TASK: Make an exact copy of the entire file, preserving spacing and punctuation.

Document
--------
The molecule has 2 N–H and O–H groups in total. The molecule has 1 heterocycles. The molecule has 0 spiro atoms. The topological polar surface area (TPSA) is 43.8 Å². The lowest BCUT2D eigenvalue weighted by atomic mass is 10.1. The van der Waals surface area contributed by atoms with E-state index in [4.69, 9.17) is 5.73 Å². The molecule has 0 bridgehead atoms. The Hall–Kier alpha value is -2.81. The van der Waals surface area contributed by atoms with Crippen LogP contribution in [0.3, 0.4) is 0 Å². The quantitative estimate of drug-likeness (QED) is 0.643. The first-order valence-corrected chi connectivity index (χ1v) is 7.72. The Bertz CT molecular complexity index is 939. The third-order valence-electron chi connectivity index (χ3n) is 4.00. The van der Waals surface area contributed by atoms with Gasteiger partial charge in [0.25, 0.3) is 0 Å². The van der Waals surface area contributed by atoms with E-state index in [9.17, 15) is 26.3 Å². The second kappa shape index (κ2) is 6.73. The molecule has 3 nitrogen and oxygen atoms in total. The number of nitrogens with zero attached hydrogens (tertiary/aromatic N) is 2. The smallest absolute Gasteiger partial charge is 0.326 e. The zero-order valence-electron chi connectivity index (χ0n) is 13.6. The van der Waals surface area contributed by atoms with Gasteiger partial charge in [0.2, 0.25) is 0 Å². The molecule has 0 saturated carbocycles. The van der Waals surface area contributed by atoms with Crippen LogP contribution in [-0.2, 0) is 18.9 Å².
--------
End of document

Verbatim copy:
The molecule has 2 N–H and O–H groups in total. The molecule has 1 heterocycles. The molecule has 0 spiro atoms. The topological polar surface area (TPSA) is 43.8 Å². The lowest BCUT2D eigenvalue weighted by atomic mass is 10.1. The van der Waals surface area contributed by atoms with E-state index in [4.69, 9.17) is 5.73 Å². The molecule has 0 bridgehead atoms. The Hall–Kier alpha value is -2.81. The van der Waals surface area contributed by atoms with Crippen LogP contribution in [0.3, 0.4) is 0 Å². The quantitative estimate of drug-likeness (QED) is 0.643. The first-order valence-corrected chi connectivity index (χ1v) is 7.72. The Bertz CT molecular complexity index is 939. The third-order valence-electron chi connectivity index (χ3n) is 4.00. The van der Waals surface area contributed by atoms with Gasteiger partial charge in [0.25, 0.3) is 0 Å². The van der Waals surface area contributed by atoms with E-state index in [9.17, 15) is 26.3 Å². The second kappa shape index (κ2) is 6.73. The molecule has 3 nitrogen and oxygen atoms in total. The number of nitrogens with zero attached hydrogens (tertiary/aromatic N) is 2. The smallest absolute Gasteiger partial charge is 0.326 e. The zero-order valence-electron chi connectivity index (χ0n) is 13.6. The van der Waals surface area contributed by atoms with Gasteiger partial charge in [0.2, 0.25) is 0 Å². The molecule has 0 saturated carbocycles. The van der Waals surface area contributed by atoms with Crippen LogP contribution in [-0.2, 0) is 18.9 Å².